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Usability and Multiplicity in Global Identity Management

D. Crocker ~

Comments for the Rebooting the Web of Trust Discussion ~ May 2016

We seek a capability that is successfully deployed and used at a global scale, for an extremely diverse population of users and operators, with no single point of control (or failure.) Arguably there is no service today that satisfies such a set of requirements. Although the fully decentralized packet-switching mechanisms of the Internet might be claimed as an example, the practical Internet relies at least on the Domain Name System, which very much does have a single point of control, at the top of its registration and operations hierarchies.

The world does not have any single, universal identity management system. It uses multiple systems, even at a global level. We should not assume that this will change, no matter how successful our efforts and no matter how appealing any currently-fashionable technology might seem. Those efforts, therefore, must have the long-term assumption of multiple, alternative identity management systems. Given the nature of technological change, we also must assume that any given component of the system we build may have multiple, alternative forms and instantiations.

This rule of multiplicity extends to the basic challenge of identification attributes. We must not rely on any single vehicle for carriage of encoded attributes, nor even for any single type of attribute. Users vary in access to technology and they vary in their own economic, educational, physical and cognitive capabilities. In this light, the preference for treating this topic not as a single, statis property, but rather as an identification process that correlates attributes is especially well-taken.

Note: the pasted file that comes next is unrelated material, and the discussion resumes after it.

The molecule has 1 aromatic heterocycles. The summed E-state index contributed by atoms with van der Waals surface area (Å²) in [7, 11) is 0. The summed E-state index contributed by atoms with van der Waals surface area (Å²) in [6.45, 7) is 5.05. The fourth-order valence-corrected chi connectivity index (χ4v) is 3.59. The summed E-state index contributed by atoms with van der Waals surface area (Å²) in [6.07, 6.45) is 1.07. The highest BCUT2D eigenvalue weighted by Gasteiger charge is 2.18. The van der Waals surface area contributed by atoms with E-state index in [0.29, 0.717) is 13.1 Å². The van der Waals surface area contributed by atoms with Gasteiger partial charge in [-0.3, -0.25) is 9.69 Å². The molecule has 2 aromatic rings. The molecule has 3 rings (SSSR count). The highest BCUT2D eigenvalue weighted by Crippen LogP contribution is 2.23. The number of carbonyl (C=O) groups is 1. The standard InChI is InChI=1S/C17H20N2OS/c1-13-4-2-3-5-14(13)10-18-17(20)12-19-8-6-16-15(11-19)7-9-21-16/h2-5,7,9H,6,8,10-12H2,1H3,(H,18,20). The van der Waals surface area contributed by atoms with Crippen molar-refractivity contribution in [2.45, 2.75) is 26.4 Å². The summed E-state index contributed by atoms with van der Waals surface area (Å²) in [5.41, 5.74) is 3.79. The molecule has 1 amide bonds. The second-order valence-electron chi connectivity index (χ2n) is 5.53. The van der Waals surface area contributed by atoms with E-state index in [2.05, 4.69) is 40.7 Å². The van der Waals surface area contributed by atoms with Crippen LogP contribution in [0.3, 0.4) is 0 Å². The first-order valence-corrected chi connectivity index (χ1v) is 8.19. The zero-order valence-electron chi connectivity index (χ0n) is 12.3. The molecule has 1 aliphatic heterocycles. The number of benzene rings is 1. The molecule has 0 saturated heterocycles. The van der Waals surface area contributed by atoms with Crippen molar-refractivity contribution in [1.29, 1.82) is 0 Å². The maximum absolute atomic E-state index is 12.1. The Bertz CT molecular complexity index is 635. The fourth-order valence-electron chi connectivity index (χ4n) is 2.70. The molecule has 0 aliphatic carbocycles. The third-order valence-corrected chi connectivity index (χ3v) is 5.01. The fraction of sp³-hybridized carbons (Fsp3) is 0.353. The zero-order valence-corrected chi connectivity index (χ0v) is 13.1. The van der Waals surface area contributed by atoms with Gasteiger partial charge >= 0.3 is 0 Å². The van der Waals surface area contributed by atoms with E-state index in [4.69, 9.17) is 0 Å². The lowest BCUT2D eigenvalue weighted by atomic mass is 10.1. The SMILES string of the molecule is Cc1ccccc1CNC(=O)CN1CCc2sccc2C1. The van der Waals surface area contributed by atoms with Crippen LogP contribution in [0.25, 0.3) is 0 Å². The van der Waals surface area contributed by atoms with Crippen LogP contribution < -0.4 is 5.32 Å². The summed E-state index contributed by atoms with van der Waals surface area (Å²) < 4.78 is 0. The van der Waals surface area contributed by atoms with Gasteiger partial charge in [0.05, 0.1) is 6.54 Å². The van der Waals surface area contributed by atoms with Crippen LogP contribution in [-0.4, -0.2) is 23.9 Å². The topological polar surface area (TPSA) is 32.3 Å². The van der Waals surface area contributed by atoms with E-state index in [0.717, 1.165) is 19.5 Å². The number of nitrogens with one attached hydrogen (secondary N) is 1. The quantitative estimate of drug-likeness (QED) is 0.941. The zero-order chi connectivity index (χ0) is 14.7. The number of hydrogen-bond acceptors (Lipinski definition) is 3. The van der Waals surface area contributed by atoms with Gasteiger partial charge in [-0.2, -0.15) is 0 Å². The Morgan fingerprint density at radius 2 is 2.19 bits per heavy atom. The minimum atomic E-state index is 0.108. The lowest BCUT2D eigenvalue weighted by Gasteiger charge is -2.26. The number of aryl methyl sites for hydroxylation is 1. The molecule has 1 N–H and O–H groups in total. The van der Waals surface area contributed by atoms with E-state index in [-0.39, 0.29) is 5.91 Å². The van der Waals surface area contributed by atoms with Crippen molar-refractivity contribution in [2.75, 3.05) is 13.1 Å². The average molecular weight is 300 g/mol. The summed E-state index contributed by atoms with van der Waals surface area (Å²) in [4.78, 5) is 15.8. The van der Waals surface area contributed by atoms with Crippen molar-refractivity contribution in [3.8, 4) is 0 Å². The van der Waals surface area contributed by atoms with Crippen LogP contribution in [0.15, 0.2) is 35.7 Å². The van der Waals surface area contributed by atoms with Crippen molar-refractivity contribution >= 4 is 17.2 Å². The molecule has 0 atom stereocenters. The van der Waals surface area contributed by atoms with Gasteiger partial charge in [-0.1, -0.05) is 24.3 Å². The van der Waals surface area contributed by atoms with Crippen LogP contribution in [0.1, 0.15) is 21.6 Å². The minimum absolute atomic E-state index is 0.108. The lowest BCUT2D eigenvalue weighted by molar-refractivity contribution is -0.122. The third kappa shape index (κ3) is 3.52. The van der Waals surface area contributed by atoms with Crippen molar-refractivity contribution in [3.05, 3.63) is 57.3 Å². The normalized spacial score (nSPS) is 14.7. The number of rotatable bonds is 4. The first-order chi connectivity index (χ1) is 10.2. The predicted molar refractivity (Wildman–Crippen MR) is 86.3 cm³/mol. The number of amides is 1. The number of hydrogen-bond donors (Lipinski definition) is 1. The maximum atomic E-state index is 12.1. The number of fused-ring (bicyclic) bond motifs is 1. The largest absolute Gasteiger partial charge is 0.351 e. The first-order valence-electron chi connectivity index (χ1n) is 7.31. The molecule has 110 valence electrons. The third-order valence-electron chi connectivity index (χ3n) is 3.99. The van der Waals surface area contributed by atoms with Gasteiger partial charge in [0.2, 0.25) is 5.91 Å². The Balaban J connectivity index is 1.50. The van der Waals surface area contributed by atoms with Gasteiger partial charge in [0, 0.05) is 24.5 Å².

While it is relatively easy to design and even deploy an Internet system, it is quite another matter to create one that achieves ready adoption and use by a diverse population, at scale. On the average, systems that succeed pay quite a bit of attention to the nature, needs and preferences of those who are expected to use the system. This means seeking to understand end users and network of (potentially independent) system operators, and to design for them in place. That is, a design, which assumes substantial change in end users or operators, is a design that has crippled itself from the start.

A particularly thorough and salient consideration of the usability challenges in deploying an online identity management system for a highly diverse population is in [^Briggs]. The paper highlights a two-factor approach by [^Herzberg] about critical aspects of successful user adoption, distinguishing hygiene and motivation. Hygiene factors are necessary, but not sufficient. Failure in terms of hygiene factors will cause users to reject the system. By contrast, motivation factors make the system appealing to users. Do these properly and users will want to adopt and use the system.

We must design a system that first carefully attends to the realities of a massively diverse and fully global population of users. In this light, clever technology is necessary, but its public face must be minimal.

[^Briggs]: An Inclusive, Value Sensitive Design Perspective on Future Identity Technologies [^Herzberg]: Frederick Herzberg. 1966. Work and the Nature of Man. World, Cleveland, OH.

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